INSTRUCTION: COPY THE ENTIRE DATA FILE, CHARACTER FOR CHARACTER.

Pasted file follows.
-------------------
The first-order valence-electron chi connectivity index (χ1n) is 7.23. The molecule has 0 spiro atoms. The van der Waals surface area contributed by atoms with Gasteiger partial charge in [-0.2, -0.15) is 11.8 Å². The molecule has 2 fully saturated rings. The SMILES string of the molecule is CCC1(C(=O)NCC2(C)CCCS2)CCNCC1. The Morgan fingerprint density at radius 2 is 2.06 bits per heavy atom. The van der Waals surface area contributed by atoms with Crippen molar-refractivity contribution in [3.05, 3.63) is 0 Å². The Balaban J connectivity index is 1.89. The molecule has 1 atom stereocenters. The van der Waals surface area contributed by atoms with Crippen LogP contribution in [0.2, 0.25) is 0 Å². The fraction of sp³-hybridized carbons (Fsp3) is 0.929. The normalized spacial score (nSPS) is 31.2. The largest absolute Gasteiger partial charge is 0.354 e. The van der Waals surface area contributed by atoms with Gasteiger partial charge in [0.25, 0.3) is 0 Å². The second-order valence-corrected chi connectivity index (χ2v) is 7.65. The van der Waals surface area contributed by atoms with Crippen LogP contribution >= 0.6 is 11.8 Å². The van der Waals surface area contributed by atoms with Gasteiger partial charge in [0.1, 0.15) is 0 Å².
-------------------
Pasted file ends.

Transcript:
The first-order valence-electron chi connectivity index (χ1n) is 7.23. The molecule has 0 spiro atoms. The van der Waals surface area contributed by atoms with Gasteiger partial charge in [-0.2, -0.15) is 11.8 Å². The molecule has 2 fully saturated rings. The SMILES string of the molecule is CCC1(C(=O)NCC2(C)CCCS2)CCNCC1. The Morgan fingerprint density at radius 2 is 2.06 bits per heavy atom. The van der Waals surface area contributed by atoms with Crippen molar-refractivity contribution in [3.05, 3.63) is 0 Å². The Balaban J connectivity index is 1.89. The molecule has 1 atom stereocenters. The van der Waals surface area contributed by atoms with Crippen LogP contribution in [0.2, 0.25) is 0 Å². The fraction of sp³-hybridized carbons (Fsp3) is 0.929. The normalized spacial score (nSPS) is 31.2. The largest absolute Gasteiger partial charge is 0.354 e. The van der Waals surface area contributed by atoms with Gasteiger partial charge in [0.25, 0.3) is 0 Å². The second-order valence-corrected chi connectivity index (χ2v) is 7.65. The van der Waals surface area contributed by atoms with Crippen LogP contribution >= 0.6 is 11.8 Å². The van der Waals surface area contributed by atoms with Gasteiger partial charge in [0.1, 0.15) is 0 Å².